Bisignano uses a dual role with strategy and decision-making within the cultural approach to bring everyone closer together. As a former investment banker, he mingles his legal and financial background to promote and teach a critical analytical perspective in identifying risk.
“Customers want us to take risks,” Bisignano says. “That’s why they pay us. They pay us to mange their uncertainty. We have to be willing to take on that uncertainty for them.”
The use of his background not only allows him to spot risk, but to evaluate the risks to determine if they’re worth taking. That gives CA clarity and aligns legal with the rest of the company.
Helping people think about risk on a strategic level is challenging. Lawyers are sophisticated and comfortable thinking about risk on a transactional level or with a particular contract, but it’s often challenging for them to conceptualize it on a larger context, as they don’t necessarily look into strategic risk issues. Bisignano is working to bring the team at CA more of that visibility so they’re comfortable with risk as a necessary element, rather than considering it something to be eliminated.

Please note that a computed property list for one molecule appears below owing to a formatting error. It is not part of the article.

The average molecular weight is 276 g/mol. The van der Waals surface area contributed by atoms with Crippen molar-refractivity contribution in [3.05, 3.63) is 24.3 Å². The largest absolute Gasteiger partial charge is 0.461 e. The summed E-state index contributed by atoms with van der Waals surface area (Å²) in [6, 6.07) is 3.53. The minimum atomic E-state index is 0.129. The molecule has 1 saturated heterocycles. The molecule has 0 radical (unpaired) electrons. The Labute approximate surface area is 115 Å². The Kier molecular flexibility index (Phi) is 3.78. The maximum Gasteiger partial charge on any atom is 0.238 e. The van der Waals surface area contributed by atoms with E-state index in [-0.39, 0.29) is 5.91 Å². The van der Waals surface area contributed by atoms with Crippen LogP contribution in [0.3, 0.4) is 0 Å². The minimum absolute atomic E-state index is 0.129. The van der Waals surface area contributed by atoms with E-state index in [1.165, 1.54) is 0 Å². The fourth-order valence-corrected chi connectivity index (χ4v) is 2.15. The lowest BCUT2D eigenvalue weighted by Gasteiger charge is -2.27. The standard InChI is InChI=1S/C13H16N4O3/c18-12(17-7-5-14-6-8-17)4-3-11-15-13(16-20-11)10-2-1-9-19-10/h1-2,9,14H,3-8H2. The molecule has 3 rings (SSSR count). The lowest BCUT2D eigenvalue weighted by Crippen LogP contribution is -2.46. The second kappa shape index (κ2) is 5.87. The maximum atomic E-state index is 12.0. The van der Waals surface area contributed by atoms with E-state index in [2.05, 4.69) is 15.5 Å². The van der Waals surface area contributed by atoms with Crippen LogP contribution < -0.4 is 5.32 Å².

“It’s not just to take on more risk, like going to Las Vegas to gamble, but to be able to think about risk in terms of the customer’s business model—which will make the customer more likely to succeed and, therefore, more likely to renew their contract with us,” Bisignano says. “Risk is the nature of a modern software business. We can’t always anticipate how the business will change, but we can be certain it will change—so it’s an uncertain environment anyway.”
He hopes the new cultural approach will help CA create value for their customers in the application economy, and, in turn, maximize the potential of the employees and company as a whole. With Bisignano and leadership at the helm, this shouldn’t be a problem—it’s in their DNA.